Once people start recognizing when they’re rushing, they become able to switch their focus in the moment to safety and consider what risks they might be overlooking, or what they need to pay attention to while they complete the work—especially if slowing down isn’t a realistic option.

This is where electrical safety training can mesh with human factors training. For instance, when teaching people who work with corded tools about electrical safety, you can ask them to add a quick visual inspection of the cord as one of the items on their short mental checklist when they pause to reflect on their rushing. Now you’ve made the invisible gorilla more visible, since rushing occurs so much more frequently than a frayed cord.

And once supervisors understand the implications of human factors, they’re less likely to make demands of workers that will cause them to rush. They may also learn to offer safety reminders, look for hazards themselves, or make sure electrical or other issues are dealt with proactively. And when frontline leaders start supporting workers to use their human factors skills and knowledge to recognize electrical safety issues, you’ll be well on your way to drastically reducing the number of electricity-related injuries in your workforce.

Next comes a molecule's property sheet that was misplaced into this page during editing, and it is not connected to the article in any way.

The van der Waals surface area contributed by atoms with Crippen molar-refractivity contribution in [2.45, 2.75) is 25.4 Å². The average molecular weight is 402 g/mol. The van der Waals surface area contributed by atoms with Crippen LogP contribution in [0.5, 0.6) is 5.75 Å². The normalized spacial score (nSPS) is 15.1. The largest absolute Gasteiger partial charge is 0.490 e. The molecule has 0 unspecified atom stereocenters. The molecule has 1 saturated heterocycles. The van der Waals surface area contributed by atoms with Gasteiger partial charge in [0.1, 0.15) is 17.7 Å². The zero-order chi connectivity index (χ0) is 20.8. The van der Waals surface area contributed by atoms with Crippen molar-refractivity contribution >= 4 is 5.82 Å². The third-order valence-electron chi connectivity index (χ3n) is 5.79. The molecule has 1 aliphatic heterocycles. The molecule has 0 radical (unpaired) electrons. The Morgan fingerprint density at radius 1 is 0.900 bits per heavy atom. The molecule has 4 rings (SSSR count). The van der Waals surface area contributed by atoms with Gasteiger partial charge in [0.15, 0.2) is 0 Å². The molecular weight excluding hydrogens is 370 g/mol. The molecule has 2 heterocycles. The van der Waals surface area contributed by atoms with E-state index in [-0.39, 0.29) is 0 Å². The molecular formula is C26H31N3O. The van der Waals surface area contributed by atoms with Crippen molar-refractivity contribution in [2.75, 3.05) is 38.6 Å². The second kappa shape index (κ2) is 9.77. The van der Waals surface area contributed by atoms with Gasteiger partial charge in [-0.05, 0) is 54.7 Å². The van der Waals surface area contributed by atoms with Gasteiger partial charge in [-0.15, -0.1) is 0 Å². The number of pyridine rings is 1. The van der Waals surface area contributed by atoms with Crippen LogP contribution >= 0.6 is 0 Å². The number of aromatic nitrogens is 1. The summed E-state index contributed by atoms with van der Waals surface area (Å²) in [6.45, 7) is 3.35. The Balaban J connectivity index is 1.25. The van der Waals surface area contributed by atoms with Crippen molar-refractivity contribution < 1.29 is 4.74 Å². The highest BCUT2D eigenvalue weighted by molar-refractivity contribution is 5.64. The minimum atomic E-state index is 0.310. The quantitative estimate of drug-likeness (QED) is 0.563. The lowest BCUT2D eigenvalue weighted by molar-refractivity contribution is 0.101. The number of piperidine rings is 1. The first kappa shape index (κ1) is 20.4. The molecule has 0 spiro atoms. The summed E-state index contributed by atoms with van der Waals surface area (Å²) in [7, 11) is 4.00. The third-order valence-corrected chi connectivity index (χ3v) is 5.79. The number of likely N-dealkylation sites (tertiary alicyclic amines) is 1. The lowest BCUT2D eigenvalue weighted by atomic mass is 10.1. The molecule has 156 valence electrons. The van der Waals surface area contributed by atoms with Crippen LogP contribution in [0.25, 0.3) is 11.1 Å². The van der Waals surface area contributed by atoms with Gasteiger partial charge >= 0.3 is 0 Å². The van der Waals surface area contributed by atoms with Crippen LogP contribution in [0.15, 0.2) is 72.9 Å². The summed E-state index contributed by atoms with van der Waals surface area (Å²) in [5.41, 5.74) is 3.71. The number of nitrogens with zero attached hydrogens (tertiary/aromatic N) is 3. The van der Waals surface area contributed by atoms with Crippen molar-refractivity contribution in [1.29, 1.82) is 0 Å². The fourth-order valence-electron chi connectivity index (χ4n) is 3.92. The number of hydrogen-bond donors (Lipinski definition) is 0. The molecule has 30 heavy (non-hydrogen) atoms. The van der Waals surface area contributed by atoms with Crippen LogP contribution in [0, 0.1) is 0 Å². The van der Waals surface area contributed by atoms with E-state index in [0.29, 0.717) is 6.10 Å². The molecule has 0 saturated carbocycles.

Ray Prest is the Director of Marketing at SafeStart, a safety company focused on human factors solutions that reduce preventable death and injuries on and off the job. A columnist for Safety Decisions since 2015, Ray’s been helping people learn about safety and training for over 20 years. Read more at